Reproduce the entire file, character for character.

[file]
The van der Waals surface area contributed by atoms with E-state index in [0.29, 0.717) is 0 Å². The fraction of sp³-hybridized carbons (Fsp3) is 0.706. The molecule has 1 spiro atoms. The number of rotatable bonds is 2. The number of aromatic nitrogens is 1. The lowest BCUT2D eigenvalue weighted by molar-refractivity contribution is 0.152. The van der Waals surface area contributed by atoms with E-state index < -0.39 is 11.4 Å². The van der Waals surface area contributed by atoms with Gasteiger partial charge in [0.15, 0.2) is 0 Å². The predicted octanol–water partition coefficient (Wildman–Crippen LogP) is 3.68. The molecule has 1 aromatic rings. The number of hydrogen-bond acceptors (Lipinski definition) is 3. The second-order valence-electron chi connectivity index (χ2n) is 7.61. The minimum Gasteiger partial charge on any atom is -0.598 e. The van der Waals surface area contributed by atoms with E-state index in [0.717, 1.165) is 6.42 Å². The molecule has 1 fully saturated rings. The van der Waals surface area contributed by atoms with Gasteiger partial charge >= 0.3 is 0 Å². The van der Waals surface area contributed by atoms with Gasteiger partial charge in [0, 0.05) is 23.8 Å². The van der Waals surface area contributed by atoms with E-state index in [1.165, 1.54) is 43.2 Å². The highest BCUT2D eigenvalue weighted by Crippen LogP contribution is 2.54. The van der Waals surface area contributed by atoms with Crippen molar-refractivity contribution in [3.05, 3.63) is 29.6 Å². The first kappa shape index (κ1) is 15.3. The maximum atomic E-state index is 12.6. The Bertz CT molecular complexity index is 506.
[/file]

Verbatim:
The van der Waals surface area contributed by atoms with E-state index in [0.29, 0.717) is 0 Å². The fraction of sp³-hybridized carbons (Fsp3) is 0.706. The molecule has 1 spiro atoms. The number of rotatable bonds is 2. The number of aromatic nitrogens is 1. The lowest BCUT2D eigenvalue weighted by molar-refractivity contribution is 0.152. The van der Waals surface area contributed by atoms with E-state index < -0.39 is 11.4 Å². The van der Waals surface area contributed by atoms with Gasteiger partial charge in [0.15, 0.2) is 0 Å². The predicted octanol–water partition coefficient (Wildman–Crippen LogP) is 3.68. The molecule has 1 aromatic rings. The number of hydrogen-bond acceptors (Lipinski definition) is 3. The second-order valence-electron chi connectivity index (χ2n) is 7.61. The minimum Gasteiger partial charge on any atom is -0.598 e. The van der Waals surface area contributed by atoms with E-state index in [0.717, 1.165) is 6.42 Å². The molecule has 1 fully saturated rings. The van der Waals surface area contributed by atoms with Gasteiger partial charge >= 0.3 is 0 Å². The van der Waals surface area contributed by atoms with Gasteiger partial charge in [0, 0.05) is 23.8 Å². The van der Waals surface area contributed by atoms with E-state index in [1.165, 1.54) is 43.2 Å². The highest BCUT2D eigenvalue weighted by Crippen LogP contribution is 2.54. The van der Waals surface area contributed by atoms with Crippen molar-refractivity contribution in [3.05, 3.63) is 29.6 Å². The first kappa shape index (κ1) is 15.3. The maximum atomic E-state index is 12.6. The Bertz CT molecular complexity index is 506.